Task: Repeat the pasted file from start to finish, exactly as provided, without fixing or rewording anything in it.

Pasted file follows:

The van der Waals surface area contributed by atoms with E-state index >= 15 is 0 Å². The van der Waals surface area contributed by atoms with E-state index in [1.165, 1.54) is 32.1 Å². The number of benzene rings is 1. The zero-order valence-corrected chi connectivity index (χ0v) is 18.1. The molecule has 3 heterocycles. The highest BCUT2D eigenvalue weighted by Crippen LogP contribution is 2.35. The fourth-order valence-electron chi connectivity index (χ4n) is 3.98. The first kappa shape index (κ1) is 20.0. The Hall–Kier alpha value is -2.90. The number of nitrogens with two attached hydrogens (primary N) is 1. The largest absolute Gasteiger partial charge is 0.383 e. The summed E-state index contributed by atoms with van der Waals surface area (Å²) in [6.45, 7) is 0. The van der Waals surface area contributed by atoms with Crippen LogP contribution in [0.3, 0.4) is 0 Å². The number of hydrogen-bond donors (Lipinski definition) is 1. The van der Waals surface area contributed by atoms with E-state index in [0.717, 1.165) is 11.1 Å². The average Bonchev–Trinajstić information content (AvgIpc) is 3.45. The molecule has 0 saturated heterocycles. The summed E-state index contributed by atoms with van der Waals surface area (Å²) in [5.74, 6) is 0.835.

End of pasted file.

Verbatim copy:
The van der Waals surface area contributed by atoms with E-state index >= 15 is 0 Å². The van der Waals surface area contributed by atoms with E-state index in [1.165, 1.54) is 32.1 Å². The number of benzene rings is 1. The zero-order valence-corrected chi connectivity index (χ0v) is 18.1. The molecule has 3 heterocycles. The highest BCUT2D eigenvalue weighted by Crippen LogP contribution is 2.35. The fourth-order valence-electron chi connectivity index (χ4n) is 3.98. The first kappa shape index (κ1) is 20.0. The Hall–Kier alpha value is -2.90. The number of nitrogens with two attached hydrogens (primary N) is 1. The largest absolute Gasteiger partial charge is 0.383 e. The summed E-state index contributed by atoms with van der Waals surface area (Å²) in [6.45, 7) is 0. The van der Waals surface area contributed by atoms with Crippen LogP contribution in [0.3, 0.4) is 0 Å². The number of hydrogen-bond donors (Lipinski definition) is 1. The van der Waals surface area contributed by atoms with E-state index in [0.717, 1.165) is 11.1 Å². The average Bonchev–Trinajstić information content (AvgIpc) is 3.45. The molecule has 0 saturated heterocycles. The summed E-state index contributed by atoms with van der Waals surface area (Å²) in [5.74, 6) is 0.835.